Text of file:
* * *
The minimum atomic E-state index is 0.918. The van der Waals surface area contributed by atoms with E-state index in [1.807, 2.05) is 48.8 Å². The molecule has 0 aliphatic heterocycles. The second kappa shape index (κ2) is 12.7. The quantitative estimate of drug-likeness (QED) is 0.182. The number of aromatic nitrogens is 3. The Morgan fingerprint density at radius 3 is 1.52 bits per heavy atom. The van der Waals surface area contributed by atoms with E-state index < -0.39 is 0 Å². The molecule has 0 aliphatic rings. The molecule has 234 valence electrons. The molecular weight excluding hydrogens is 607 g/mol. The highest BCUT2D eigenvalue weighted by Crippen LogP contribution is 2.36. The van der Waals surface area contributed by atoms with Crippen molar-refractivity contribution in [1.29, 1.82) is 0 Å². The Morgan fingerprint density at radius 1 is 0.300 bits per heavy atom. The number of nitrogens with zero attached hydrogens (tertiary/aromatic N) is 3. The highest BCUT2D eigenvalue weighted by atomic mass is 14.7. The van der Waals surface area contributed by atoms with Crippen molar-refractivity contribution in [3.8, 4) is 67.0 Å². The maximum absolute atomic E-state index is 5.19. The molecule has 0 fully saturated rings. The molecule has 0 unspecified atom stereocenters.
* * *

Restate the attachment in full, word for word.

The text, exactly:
The minimum atomic E-state index is 0.918. The van der Waals surface area contributed by atoms with E-state index in [1.807, 2.05) is 48.8 Å². The molecule has 0 aliphatic heterocycles. The second kappa shape index (κ2) is 12.7. The quantitative estimate of drug-likeness (QED) is 0.182. The number of aromatic nitrogens is 3. The Morgan fingerprint density at radius 3 is 1.52 bits per heavy atom. The van der Waals surface area contributed by atoms with E-state index < -0.39 is 0 Å². The molecule has 0 aliphatic rings. The molecule has 234 valence electrons. The molecular weight excluding hydrogens is 607 g/mol. The highest BCUT2D eigenvalue weighted by Crippen LogP contribution is 2.36. The van der Waals surface area contributed by atoms with Crippen molar-refractivity contribution in [1.29, 1.82) is 0 Å². The Morgan fingerprint density at radius 1 is 0.300 bits per heavy atom. The number of nitrogens with zero attached hydrogens (tertiary/aromatic N) is 3. The highest BCUT2D eigenvalue weighted by atomic mass is 14.7. The van der Waals surface area contributed by atoms with Crippen molar-refractivity contribution in [3.8, 4) is 67.0 Å². The maximum absolute atomic E-state index is 5.19. The molecule has 0 fully saturated rings. The molecule has 0 unspecified atom stereocenters.